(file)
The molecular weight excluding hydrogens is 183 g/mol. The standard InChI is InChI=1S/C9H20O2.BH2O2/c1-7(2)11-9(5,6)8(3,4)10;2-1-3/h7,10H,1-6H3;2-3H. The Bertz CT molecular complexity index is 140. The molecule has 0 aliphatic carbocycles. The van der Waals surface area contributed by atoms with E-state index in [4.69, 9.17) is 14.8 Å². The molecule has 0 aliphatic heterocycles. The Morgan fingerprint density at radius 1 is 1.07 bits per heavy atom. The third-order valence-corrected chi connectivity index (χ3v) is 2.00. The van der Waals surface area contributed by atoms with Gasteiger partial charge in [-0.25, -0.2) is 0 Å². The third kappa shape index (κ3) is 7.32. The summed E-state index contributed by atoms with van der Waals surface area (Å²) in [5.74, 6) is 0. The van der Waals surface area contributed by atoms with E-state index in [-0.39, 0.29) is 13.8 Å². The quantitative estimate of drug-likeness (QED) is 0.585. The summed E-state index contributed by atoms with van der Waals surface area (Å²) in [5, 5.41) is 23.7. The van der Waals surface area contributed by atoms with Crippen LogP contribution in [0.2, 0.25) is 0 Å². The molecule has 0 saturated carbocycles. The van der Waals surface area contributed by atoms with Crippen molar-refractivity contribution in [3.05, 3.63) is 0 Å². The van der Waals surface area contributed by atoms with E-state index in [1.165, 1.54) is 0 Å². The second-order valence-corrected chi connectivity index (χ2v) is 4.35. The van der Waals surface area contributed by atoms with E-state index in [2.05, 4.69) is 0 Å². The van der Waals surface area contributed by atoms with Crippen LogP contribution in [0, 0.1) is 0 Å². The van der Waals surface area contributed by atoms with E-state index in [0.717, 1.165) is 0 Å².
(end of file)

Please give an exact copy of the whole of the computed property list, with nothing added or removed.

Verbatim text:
The molecular weight excluding hydrogens is 183 g/mol. The standard InChI is InChI=1S/C9H20O2.BH2O2/c1-7(2)11-9(5,6)8(3,4)10;2-1-3/h7,10H,1-6H3;2-3H. The Bertz CT molecular complexity index is 140. The molecule has 0 aliphatic carbocycles. The van der Waals surface area contributed by atoms with E-state index in [4.69, 9.17) is 14.8 Å². The molecule has 0 aliphatic heterocycles. The Morgan fingerprint density at radius 1 is 1.07 bits per heavy atom. The third-order valence-corrected chi connectivity index (χ3v) is 2.00. The van der Waals surface area contributed by atoms with Gasteiger partial charge in [-0.25, -0.2) is 0 Å². The third kappa shape index (κ3) is 7.32. The summed E-state index contributed by atoms with van der Waals surface area (Å²) in [5.74, 6) is 0. The van der Waals surface area contributed by atoms with E-state index in [-0.39, 0.29) is 13.8 Å². The quantitative estimate of drug-likeness (QED) is 0.585. The summed E-state index contributed by atoms with van der Waals surface area (Å²) in [5, 5.41) is 23.7. The van der Waals surface area contributed by atoms with Crippen LogP contribution in [0.2, 0.25) is 0 Å². The molecule has 0 saturated carbocycles. The van der Waals surface area contributed by atoms with Crippen molar-refractivity contribution in [3.05, 3.63) is 0 Å². The van der Waals surface area contributed by atoms with E-state index in [1.165, 1.54) is 0 Å². The second-order valence-corrected chi connectivity index (χ2v) is 4.35. The van der Waals surface area contributed by atoms with E-state index in [2.05, 4.69) is 0 Å². The van der Waals surface area contributed by atoms with Crippen LogP contribution in [0, 0.1) is 0 Å². The van der Waals surface area contributed by atoms with E-state index in [0.717, 1.165) is 0 Å².